The LISA QA Model, developed by the Localization Industry Standards Association Quality Assessment, has been used as a tool helping companies on translation assessment and error counting in translation products to determine whether a product meet the requirements.
What is the LISA QA Model?
Generally, quality assurance is carried out based on two models: error rating and rubrics for assessment. The former is more common and the quality assessment will rely on error counting and rating of each error. The number of points reflects the quality of a translation; points are given to errors made according to the number of errors and the “severity” of errors, with final result in the form of a percentage. As such, an error rating model can be understood to be based on the following two factors for assessment:
- Severity: the seriousness level of an error, based on the assessment of a proofreader on how the error will affect readers.
- Weight: a multiplier corresponds to the severity of an error.
The less common model is criteria-based assessment. The initial point is 0 and will be added according to the fulfillment of criteria or achievable factors of a translation. However, unlike in academic fields, this model has not seen much adoption in the translation industry.
The LISA QA Model
Lisa QA Model v3.1 was introduced in the 1990s in the form of an error rating model, boasting full features of such a standard model. LISA QA rates an error according to its severity, along with the corresponding weight, that is, minor, major and critical with the points of 1, 5 and 10 respectively for each type of error. The model records linguistic and other technical errors (text interface, typeface, etc.), bringing the number of error categories to 7 if user interface is to be considered.
The LISA QA Model user interface
According to LISA, the PASS and FAIL points are proportional to the number of words in a translation. A 300-word translation with 3 minor errors (3 points) will still be rated as FAIL, because the maximum score allowed is 2 points. 3 errors in a 2000-word translation will not matter because the score allowed can be up to 9 (points). However, a single critical error will cause a translation to immediately fail, because the weight of a critical error is 10 points.
Benefits of the the LISA QA Model
The LISA QA Model is a database-based application, providing a framework for measurement of translation and localization quality. Adoption of the LISA QA Model helps to ensure the consistency of terminology and content, as well as encourages translators not to make avoidable errors that will result in point reduction, causing the output to fail to meet the requirements.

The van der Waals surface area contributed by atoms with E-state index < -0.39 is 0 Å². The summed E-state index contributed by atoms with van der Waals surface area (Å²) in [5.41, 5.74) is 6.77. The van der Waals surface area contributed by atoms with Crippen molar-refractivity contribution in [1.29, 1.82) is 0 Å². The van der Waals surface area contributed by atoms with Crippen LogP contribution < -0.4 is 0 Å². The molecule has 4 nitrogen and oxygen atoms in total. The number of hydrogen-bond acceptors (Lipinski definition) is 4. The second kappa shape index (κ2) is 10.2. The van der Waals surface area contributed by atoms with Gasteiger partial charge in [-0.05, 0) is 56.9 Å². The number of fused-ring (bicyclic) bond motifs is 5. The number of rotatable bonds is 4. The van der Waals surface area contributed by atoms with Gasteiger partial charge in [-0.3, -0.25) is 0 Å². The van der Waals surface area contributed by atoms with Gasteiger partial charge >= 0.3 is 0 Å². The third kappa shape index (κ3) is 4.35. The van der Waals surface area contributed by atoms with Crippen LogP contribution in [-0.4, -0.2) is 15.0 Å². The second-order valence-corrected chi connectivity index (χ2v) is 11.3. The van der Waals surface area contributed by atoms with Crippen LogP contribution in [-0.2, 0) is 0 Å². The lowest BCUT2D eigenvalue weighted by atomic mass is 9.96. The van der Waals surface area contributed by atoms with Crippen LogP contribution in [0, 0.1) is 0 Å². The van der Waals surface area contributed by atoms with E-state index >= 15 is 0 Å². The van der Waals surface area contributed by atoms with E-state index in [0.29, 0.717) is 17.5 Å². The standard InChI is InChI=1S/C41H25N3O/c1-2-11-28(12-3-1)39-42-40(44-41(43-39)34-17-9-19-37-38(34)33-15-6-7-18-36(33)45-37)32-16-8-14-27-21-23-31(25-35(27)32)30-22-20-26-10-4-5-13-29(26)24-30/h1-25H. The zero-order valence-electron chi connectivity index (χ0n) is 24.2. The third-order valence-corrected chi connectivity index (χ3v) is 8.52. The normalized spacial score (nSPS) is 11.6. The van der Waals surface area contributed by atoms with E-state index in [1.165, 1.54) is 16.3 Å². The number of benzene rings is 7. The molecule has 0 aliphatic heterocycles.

Translation assessment models other than LISA QA?
Plenty of models are being adopted by companies to assess their translations. Some translation service providers also design their own models based on the available results of previous ones. Translation models all base their assessment on assessment categories for language products, e.g. Language, Grammar and terminology.
There is a new and much welcome model called MQM – Multidimensional Quality Metrics. MQM is a flexible system providing translation assessment metrics. Although MQM focuses on the quality aspect of a translation, it can also be used to assess a text in source language, thereby analyzing issues in the source text and how they will affect the quality of the translation. MQM was also designed for random translated texts, but is not an all-purpose model for translation quality assessment. The process for translation quality assessment of MQM includes four steps, each specifying its own options or parameters . However, there are two major disadvantages to MQM, the first being that hidden and static factors in MQM 1.0 and others quality analysis standards should all be able to be seen and changed in MQM 2.0. The second being that MQM is divided according to periods, functions and parameters; available products should be able to be recycled for a random period or parameters should be able to be changed to produce new data, thereby customizing standard measures. On the other hand, the strengths of MQM lie in its ability to strike a balance between storage of past efforts and maintenance of future figure options. MQM is an ideal model to be used as an analysis tool. Moreover, MQM can easily be adapted to serve as a basis for overall assessment.
MQM Core, 20 common issues in translation assessment